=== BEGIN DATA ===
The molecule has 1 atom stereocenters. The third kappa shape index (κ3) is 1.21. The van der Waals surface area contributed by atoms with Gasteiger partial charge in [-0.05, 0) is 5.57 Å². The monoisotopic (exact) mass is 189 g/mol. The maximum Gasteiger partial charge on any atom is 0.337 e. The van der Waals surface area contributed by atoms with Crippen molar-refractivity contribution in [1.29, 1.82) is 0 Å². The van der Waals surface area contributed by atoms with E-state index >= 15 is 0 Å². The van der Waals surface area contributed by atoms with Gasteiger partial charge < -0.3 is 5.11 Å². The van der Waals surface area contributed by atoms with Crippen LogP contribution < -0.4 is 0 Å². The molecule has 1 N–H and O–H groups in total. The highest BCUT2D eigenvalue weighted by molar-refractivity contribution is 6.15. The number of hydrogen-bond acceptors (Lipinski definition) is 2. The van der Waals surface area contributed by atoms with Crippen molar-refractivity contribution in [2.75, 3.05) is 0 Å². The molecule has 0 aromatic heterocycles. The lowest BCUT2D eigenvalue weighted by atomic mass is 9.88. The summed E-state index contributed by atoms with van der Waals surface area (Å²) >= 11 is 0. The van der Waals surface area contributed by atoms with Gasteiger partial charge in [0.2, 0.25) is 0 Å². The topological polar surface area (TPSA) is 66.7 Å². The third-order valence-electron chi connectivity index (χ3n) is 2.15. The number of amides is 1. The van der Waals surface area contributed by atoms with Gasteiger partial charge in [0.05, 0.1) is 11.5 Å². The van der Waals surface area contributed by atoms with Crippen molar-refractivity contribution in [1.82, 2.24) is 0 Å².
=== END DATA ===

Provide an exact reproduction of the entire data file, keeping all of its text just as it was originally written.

The molecule has 1 atom stereocenters. The third kappa shape index (κ3) is 1.21. The van der Waals surface area contributed by atoms with Gasteiger partial charge in [-0.05, 0) is 5.57 Å². The monoisotopic (exact) mass is 189 g/mol. The maximum Gasteiger partial charge on any atom is 0.337 e. The van der Waals surface area contributed by atoms with Crippen molar-refractivity contribution in [1.29, 1.82) is 0 Å². The van der Waals surface area contributed by atoms with E-state index >= 15 is 0 Å². The van der Waals surface area contributed by atoms with Gasteiger partial charge < -0.3 is 5.11 Å². The van der Waals surface area contributed by atoms with Crippen LogP contribution < -0.4 is 0 Å². The molecule has 1 N–H and O–H groups in total. The highest BCUT2D eigenvalue weighted by molar-refractivity contribution is 6.15. The number of hydrogen-bond acceptors (Lipinski definition) is 2. The van der Waals surface area contributed by atoms with Crippen molar-refractivity contribution in [2.75, 3.05) is 0 Å². The molecule has 0 aromatic heterocycles. The lowest BCUT2D eigenvalue weighted by atomic mass is 9.88. The summed E-state index contributed by atoms with van der Waals surface area (Å²) >= 11 is 0. The van der Waals surface area contributed by atoms with Gasteiger partial charge in [0.2, 0.25) is 0 Å². The topological polar surface area (TPSA) is 66.7 Å². The third-order valence-electron chi connectivity index (χ3n) is 2.15. The number of amides is 1. The van der Waals surface area contributed by atoms with Gasteiger partial charge in [0.05, 0.1) is 11.5 Å². The van der Waals surface area contributed by atoms with Crippen molar-refractivity contribution in [1.82, 2.24) is 0 Å².